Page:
Watts for Free

In the road cycling community, innovation creates new levels of efficiency. A fundamental measurement for cyclist is the number of watts (power) it takes to reach a specific speed. The ultimate goal is to use the least amount of watts to reach the highest speed, since more power requires more energy. If a rider cycles at an average power of 200 watts over 162 kilometers (100 mile century), then any strategy to reduce their power and maintain the same speed or achieve a higher speed while maintaining the same power gets discussed. Riding in a group and benefiting from the inherent draft is a highly practiced strategy. Done correctly, one can achieve a 30% reduction in power output on the right terrain. First lesson, when the conditions are correct and we work together we are faster as a group than as an individual.

Over a decade ago, the idea of ‘marginal gains’ was added to the cycling lexicon. Teams started seeking minor changes and additions that resulted in micro impacts on an athlete’s performance. When bundled together, a measurable net positive was evident. Strategies included, taking personal mattresses to multi-week races like the Tour de France so an athlete slept on their bed each night. Mobile kitchens and chefs were hired to prepare the athlete’s breakfast and dinner, allowing for individual dietary restrictions and meals that met the extraordinary caloric needs of a tour cyclist. Food is ready when the cyclists required, not when the hotel’s restaurant has time.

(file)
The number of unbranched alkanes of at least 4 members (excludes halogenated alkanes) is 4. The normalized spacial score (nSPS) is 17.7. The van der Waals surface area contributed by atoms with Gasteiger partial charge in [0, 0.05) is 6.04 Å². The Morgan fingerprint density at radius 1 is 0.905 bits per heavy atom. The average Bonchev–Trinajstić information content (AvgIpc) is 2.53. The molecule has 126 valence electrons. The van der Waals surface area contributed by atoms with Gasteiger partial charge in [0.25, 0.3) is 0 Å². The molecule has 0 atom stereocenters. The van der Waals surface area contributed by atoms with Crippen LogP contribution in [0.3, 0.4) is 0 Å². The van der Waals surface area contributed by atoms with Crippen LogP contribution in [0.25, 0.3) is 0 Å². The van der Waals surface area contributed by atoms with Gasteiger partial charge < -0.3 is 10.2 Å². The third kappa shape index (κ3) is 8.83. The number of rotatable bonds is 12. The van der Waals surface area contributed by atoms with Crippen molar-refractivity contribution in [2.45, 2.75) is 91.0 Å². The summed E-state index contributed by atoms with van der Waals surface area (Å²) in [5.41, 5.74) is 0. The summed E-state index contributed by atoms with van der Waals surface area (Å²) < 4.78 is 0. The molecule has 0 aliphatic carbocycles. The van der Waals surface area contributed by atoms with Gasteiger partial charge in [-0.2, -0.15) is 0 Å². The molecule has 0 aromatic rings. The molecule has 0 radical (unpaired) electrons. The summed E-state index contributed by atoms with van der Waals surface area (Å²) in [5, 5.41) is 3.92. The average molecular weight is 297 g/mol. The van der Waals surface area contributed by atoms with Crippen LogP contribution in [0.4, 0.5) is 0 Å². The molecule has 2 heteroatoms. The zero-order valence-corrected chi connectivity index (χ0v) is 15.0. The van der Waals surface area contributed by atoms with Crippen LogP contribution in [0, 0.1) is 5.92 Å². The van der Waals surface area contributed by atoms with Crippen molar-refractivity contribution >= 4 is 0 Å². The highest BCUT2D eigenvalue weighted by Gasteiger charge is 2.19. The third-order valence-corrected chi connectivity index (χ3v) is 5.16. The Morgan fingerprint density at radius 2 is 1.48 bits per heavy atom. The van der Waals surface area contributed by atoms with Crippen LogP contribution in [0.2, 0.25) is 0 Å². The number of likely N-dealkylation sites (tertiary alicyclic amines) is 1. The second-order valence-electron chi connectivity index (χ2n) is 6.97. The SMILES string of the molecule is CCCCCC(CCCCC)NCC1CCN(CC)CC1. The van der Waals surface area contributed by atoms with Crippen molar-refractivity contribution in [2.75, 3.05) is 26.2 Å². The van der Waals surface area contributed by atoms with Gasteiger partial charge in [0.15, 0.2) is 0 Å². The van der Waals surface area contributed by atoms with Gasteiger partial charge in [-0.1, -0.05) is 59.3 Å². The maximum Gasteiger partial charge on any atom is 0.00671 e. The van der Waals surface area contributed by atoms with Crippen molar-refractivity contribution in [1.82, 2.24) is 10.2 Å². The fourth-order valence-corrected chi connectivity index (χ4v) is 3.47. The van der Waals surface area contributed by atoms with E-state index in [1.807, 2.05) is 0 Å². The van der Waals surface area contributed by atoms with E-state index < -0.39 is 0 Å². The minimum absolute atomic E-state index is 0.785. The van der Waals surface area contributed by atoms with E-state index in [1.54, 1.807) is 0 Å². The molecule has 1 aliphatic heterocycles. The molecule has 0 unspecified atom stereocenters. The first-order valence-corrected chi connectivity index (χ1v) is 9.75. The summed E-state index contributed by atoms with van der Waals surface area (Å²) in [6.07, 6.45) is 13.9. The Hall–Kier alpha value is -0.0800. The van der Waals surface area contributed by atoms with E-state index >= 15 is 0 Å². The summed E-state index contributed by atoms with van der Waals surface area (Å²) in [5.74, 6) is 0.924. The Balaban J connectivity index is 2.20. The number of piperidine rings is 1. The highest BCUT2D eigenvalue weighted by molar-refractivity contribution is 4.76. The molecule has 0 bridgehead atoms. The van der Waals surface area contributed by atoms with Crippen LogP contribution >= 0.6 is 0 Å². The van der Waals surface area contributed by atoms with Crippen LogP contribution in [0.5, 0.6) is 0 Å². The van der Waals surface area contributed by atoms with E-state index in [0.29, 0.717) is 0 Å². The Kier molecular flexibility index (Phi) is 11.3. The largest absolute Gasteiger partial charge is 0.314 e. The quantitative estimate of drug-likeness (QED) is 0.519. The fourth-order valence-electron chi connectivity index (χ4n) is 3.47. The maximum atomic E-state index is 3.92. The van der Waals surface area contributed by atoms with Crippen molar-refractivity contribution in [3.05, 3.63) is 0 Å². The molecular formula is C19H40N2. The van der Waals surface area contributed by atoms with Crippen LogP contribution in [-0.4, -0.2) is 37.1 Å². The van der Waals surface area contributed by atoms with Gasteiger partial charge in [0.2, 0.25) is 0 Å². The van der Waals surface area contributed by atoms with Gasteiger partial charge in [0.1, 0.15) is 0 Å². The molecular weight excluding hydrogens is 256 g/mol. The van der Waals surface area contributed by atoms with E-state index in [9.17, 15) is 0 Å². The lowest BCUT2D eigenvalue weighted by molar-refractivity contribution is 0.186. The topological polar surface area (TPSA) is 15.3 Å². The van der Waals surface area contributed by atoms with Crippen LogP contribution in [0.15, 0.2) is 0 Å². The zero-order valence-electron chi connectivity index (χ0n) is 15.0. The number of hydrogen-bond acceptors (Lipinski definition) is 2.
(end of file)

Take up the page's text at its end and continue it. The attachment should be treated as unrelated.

Some marginal gains strategies were beyond the capabilities of citizen cyclist to put into practice but others were easier to adopt. Cycling kits went from loose fitting two piece lycra jersey and shorts to one piece tailored sprint suits that were far more aerodynamic. Cycling helmet design evolved from a priority for ventilation to speed. Socks, shoe covers, width of handle bars, and even the bearings in the rear derailleur pulleys redesigned. These equipment updates were not required but some were almost free.

The question becomes, if we know something is faster, do we adopt it into our practice? As a professional cyclist, not evolving to capture ‘free watts’ is detrimental to long-term career opportunities. For the amateur, the selection of ‘free watts’ is personal preference.

What are known practices that would make our enterprises more effective but we choose not to adopt? Are these changes aligned with our values or do we value traditions over change? Are we comfortable with our results or are we seeking greater impact? Where does our Magnetic North (purpose, vision, mission, values) point when we consider new opportunities?

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